We’ll clarify some questions and concerns customers have had about updating themes – why there’s been so much recently, and whether or not you should update.
The two main points are:
- Your one-time theme purchase paid for a theme that was set up for the internet at the point in time that you bought it
- Every new version of the theme should be considered a brand new theme, different from one purchased years ago
For an overview of how we approach new versions of the themes, see the theme update philosophy.
How themes work
Themes provide a stylistic setup designed to work with a blog at a specific point in time. A theme designed for the internet of 5 years ago has vastly different requirements than a theme designed for today. And a theme designed for today will become outdated within a year, and be completely different in 5 years.
This change can even be significant from year-to-year, as is the case with the WordPress 5.0 (“Gutenberg”) update.
Traditionally, theme developers simply don’t update themes, and blogs that use the old theme are “left behind”. This is how all WordPress themes work. Once sales flatline, the vast majority of theme developers move on to bigger and better things that are more lucrative.
After all, customers who paid one time for a theme (sometimes YEARS ago) paid for that version when it was originally released – that one-time, initial payment does not cover future updates. The “pay once” software model of the 90’s is long dead – the pace of change and updates requires a recurring subscription payment model. However, themes still operate on a “pay once” model, which is more like buying a car than software.
Once you’ve paid for a car, you can use it for as long as you want, but you don’t get future versions of that car. It also requires ongoing investment (gas, insurance, repairs) to operate.
Updates require money and effort and the only way to recoup that investment is through SELLING a new theme, not giving away updates for free.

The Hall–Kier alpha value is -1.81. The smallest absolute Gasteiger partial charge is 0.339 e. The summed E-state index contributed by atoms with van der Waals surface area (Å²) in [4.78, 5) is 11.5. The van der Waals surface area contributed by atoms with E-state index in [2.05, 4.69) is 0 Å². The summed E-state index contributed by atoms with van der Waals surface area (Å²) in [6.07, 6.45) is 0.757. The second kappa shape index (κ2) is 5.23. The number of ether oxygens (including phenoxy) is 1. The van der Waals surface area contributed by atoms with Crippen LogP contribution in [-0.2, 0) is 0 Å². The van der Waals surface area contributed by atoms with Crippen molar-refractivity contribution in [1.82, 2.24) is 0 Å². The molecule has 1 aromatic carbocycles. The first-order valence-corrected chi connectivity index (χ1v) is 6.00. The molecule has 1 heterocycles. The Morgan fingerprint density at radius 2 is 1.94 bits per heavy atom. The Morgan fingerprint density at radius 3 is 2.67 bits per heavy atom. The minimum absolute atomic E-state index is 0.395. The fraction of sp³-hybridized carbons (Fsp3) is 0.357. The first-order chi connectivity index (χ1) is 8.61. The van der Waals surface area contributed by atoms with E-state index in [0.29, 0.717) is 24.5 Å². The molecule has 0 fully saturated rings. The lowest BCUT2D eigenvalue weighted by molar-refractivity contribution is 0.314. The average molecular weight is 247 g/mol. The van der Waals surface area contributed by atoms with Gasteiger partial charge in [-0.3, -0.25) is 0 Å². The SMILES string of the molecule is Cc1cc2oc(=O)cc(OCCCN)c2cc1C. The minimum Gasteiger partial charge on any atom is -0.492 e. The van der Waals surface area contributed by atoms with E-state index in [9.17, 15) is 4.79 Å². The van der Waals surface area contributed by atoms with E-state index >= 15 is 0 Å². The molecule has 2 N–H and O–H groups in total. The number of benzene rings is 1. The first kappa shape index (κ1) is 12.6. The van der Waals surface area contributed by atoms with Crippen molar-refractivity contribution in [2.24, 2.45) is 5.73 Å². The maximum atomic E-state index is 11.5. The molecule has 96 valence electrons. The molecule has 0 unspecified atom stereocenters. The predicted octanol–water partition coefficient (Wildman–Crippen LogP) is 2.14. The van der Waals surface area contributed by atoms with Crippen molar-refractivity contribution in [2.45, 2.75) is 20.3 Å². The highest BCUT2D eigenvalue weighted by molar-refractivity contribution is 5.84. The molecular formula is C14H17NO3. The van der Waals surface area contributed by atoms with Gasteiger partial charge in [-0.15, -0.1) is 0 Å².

The solution for most theme developers is to regularly release new themes, which re-starts the buying cycle. Feast followed this practice up until 2018, by putting updates into “new themes” (eg. Seasoned Pro, Cravings Pro) with updated styling and features that had to be paid for by purchasing a new theme.
This didn’t sit well with me, ethically, so all themes have started receiving the same updates. This is so that – if bloggers choose to – they can install a new, modern version of the theme, essentially giving them a brand new theme for free.
Each new version of Foodie Pro should be considered a brand new, separate theme from the one you purchased years ago.
Why are you releasing updates for free then?
Our themes are constantly being updated for new customers and sales – these are the target market for the updates.
Since the work is being done anyways, we figured it would be a good gesture to release these updates to past customers who want to update to a new, modern version of the theme.
Who are your customers?
Customers are people who have purchased a theme or service within the past 12 months.
It’s this ongoing business relationship that allows Feast to invest in modernizations and updates, helping us make our bloggers lives easier and save them time.
The vast majority of our past customers are reasonable and understand trading money for convenience. A minority of past customers expect us to work for free – essentially slavery – rather than appreciating the updates that they didn’t pay for, and we want nothing to do with them.
What happens when theme sales stop?
Without adequate investment and purchases from new customers, there would be no budget for updates and development, and your blog would slowly become outdated and be replaced by newer bloggers investing more time, energy and money into their blog.
Your continued referrals are one way that you help to finance theme development 🙂
Running outdated themes
You can continue running old, outdated versions of the theme if you want – you paid for the version you currently have, which was designed for the internet at the time you bought it. If you’ve applied WordPress and Genesis updates to your blog after you installed the theme, you’re risking incompatibilities and errors due to unforeseeable conflicts with future code.
Because of this, we recommend updating your theme at least once per year.
If you want to update to a new, modern version of the theme, you’ll need to accept the tradeoffs and work that come with changing themes.
Nathan Rice from Studiopress has addressed this as well:
Which is a polite way of saying: adapt, or die.